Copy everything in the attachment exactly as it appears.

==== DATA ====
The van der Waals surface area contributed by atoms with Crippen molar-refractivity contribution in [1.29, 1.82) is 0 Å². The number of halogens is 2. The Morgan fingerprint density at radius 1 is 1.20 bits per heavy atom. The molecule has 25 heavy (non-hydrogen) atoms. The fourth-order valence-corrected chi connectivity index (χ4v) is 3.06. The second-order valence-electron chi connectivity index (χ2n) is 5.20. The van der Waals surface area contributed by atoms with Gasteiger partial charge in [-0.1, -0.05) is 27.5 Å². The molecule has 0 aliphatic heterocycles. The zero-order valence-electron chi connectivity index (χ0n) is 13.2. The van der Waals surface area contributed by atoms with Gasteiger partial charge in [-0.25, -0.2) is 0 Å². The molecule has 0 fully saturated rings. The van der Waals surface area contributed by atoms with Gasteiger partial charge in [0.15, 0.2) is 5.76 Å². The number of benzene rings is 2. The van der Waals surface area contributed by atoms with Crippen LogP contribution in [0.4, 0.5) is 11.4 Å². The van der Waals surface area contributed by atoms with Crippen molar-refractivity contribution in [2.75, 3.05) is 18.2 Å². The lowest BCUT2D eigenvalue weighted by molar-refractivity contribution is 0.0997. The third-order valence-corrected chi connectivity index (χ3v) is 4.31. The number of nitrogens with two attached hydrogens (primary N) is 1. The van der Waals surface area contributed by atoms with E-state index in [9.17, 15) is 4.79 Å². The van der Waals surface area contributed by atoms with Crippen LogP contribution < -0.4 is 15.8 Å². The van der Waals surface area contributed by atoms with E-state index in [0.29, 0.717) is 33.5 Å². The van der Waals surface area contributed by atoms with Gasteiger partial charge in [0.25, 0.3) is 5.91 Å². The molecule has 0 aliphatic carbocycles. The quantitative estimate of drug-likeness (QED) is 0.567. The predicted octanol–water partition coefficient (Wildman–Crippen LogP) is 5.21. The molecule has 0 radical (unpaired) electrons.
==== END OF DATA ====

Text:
The van der Waals surface area contributed by atoms with Crippen molar-refractivity contribution in [1.29, 1.82) is 0 Å². The number of halogens is 2. The Morgan fingerprint density at radius 1 is 1.20 bits per heavy atom. The molecule has 25 heavy (non-hydrogen) atoms. The fourth-order valence-corrected chi connectivity index (χ4v) is 3.06. The second-order valence-electron chi connectivity index (χ2n) is 5.20. The van der Waals surface area contributed by atoms with Gasteiger partial charge in [-0.1, -0.05) is 27.5 Å². The molecule has 0 aliphatic heterocycles. The zero-order valence-electron chi connectivity index (χ0n) is 13.2. The van der Waals surface area contributed by atoms with Gasteiger partial charge in [-0.25, -0.2) is 0 Å². The molecule has 0 fully saturated rings. The van der Waals surface area contributed by atoms with Gasteiger partial charge in [0.15, 0.2) is 5.76 Å². The number of benzene rings is 2. The van der Waals surface area contributed by atoms with Crippen LogP contribution in [0.4, 0.5) is 11.4 Å². The van der Waals surface area contributed by atoms with Crippen molar-refractivity contribution in [2.75, 3.05) is 18.2 Å². The lowest BCUT2D eigenvalue weighted by molar-refractivity contribution is 0.0997. The third-order valence-corrected chi connectivity index (χ3v) is 4.31. The number of nitrogens with two attached hydrogens (primary N) is 1. The van der Waals surface area contributed by atoms with E-state index in [9.17, 15) is 4.79 Å². The van der Waals surface area contributed by atoms with Crippen LogP contribution < -0.4 is 15.8 Å². The van der Waals surface area contributed by atoms with E-state index in [0.29, 0.717) is 33.5 Å². The van der Waals surface area contributed by atoms with Gasteiger partial charge in [0.25, 0.3) is 5.91 Å². The molecule has 0 aliphatic carbocycles. The quantitative estimate of drug-likeness (QED) is 0.567. The predicted octanol–water partition coefficient (Wildman–Crippen LogP) is 5.21. The molecule has 0 radical (unpaired) electrons.